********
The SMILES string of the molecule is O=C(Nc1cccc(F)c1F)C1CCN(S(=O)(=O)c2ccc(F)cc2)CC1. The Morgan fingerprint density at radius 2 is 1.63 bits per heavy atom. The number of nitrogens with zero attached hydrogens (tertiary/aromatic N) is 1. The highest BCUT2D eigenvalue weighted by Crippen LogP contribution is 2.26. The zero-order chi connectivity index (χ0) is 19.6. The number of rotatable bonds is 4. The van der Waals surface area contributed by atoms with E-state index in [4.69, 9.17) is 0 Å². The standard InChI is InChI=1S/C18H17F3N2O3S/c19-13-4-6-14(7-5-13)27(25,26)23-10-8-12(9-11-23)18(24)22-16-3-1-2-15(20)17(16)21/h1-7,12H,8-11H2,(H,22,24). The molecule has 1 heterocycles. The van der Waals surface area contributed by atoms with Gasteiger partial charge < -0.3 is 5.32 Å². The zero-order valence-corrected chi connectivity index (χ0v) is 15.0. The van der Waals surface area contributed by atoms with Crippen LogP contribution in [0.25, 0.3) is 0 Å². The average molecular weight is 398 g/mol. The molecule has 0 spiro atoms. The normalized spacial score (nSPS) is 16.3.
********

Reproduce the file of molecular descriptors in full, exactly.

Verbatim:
The SMILES string of the molecule is O=C(Nc1cccc(F)c1F)C1CCN(S(=O)(=O)c2ccc(F)cc2)CC1. The Morgan fingerprint density at radius 2 is 1.63 bits per heavy atom. The number of nitrogens with zero attached hydrogens (tertiary/aromatic N) is 1. The highest BCUT2D eigenvalue weighted by Crippen LogP contribution is 2.26. The zero-order chi connectivity index (χ0) is 19.6. The number of rotatable bonds is 4. The van der Waals surface area contributed by atoms with E-state index in [4.69, 9.17) is 0 Å². The standard InChI is InChI=1S/C18H17F3N2O3S/c19-13-4-6-14(7-5-13)27(25,26)23-10-8-12(9-11-23)18(24)22-16-3-1-2-15(20)17(16)21/h1-7,12H,8-11H2,(H,22,24). The molecule has 1 heterocycles. The van der Waals surface area contributed by atoms with Gasteiger partial charge < -0.3 is 5.32 Å². The zero-order valence-corrected chi connectivity index (χ0v) is 15.0. The van der Waals surface area contributed by atoms with Crippen LogP contribution in [0.25, 0.3) is 0 Å². The average molecular weight is 398 g/mol. The molecule has 0 spiro atoms. The normalized spacial score (nSPS) is 16.3.